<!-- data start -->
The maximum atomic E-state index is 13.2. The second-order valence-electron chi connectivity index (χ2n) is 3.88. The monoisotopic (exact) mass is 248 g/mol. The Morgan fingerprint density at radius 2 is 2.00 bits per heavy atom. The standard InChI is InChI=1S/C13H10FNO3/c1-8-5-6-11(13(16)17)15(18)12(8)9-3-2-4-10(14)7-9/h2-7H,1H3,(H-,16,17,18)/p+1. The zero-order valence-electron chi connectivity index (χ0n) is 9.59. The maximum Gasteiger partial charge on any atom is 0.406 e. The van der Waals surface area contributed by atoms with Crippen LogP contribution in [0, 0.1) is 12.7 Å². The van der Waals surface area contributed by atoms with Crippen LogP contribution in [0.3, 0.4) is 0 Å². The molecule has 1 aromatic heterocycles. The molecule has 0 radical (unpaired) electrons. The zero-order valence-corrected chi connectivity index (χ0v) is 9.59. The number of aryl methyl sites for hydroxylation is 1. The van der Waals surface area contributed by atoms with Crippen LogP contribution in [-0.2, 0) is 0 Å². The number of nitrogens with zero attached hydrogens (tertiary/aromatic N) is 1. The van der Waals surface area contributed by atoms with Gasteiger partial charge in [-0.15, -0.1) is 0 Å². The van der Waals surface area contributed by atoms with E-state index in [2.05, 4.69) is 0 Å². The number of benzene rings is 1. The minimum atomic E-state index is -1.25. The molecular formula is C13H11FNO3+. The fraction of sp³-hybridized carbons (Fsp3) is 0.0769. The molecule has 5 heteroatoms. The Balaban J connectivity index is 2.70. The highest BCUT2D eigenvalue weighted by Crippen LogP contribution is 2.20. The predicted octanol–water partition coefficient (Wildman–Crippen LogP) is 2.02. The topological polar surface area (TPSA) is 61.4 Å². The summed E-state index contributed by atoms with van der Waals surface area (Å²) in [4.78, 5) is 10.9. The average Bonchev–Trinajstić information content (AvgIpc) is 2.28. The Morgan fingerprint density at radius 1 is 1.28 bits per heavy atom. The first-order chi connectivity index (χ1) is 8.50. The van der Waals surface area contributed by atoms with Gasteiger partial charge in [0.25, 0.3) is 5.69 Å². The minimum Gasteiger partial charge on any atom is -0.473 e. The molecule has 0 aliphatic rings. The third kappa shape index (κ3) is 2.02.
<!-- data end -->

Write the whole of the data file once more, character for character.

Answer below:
The maximum atomic E-state index is 13.2. The second-order valence-electron chi connectivity index (χ2n) is 3.88. The monoisotopic (exact) mass is 248 g/mol. The Morgan fingerprint density at radius 2 is 2.00 bits per heavy atom. The standard InChI is InChI=1S/C13H10FNO3/c1-8-5-6-11(13(16)17)15(18)12(8)9-3-2-4-10(14)7-9/h2-7H,1H3,(H-,16,17,18)/p+1. The zero-order valence-electron chi connectivity index (χ0n) is 9.59. The maximum Gasteiger partial charge on any atom is 0.406 e. The van der Waals surface area contributed by atoms with Crippen LogP contribution in [0, 0.1) is 12.7 Å². The van der Waals surface area contributed by atoms with Crippen LogP contribution in [0.3, 0.4) is 0 Å². The molecule has 1 aromatic heterocycles. The molecule has 0 radical (unpaired) electrons. The zero-order valence-corrected chi connectivity index (χ0v) is 9.59. The number of aryl methyl sites for hydroxylation is 1. The van der Waals surface area contributed by atoms with Crippen LogP contribution in [-0.2, 0) is 0 Å². The number of nitrogens with zero attached hydrogens (tertiary/aromatic N) is 1. The van der Waals surface area contributed by atoms with Gasteiger partial charge in [-0.15, -0.1) is 0 Å². The van der Waals surface area contributed by atoms with E-state index in [2.05, 4.69) is 0 Å². The number of benzene rings is 1. The minimum atomic E-state index is -1.25. The molecular formula is C13H11FNO3+. The fraction of sp³-hybridized carbons (Fsp3) is 0.0769. The molecule has 5 heteroatoms. The Balaban J connectivity index is 2.70. The highest BCUT2D eigenvalue weighted by Crippen LogP contribution is 2.20. The predicted octanol–water partition coefficient (Wildman–Crippen LogP) is 2.02. The topological polar surface area (TPSA) is 61.4 Å². The summed E-state index contributed by atoms with van der Waals surface area (Å²) in [4.78, 5) is 10.9. The average Bonchev–Trinajstić information content (AvgIpc) is 2.28. The Morgan fingerprint density at radius 1 is 1.28 bits per heavy atom. The first-order chi connectivity index (χ1) is 8.50. The van der Waals surface area contributed by atoms with Gasteiger partial charge in [0.25, 0.3) is 5.69 Å². The minimum Gasteiger partial charge on any atom is -0.473 e. The molecule has 0 aliphatic rings. The third kappa shape index (κ3) is 2.02.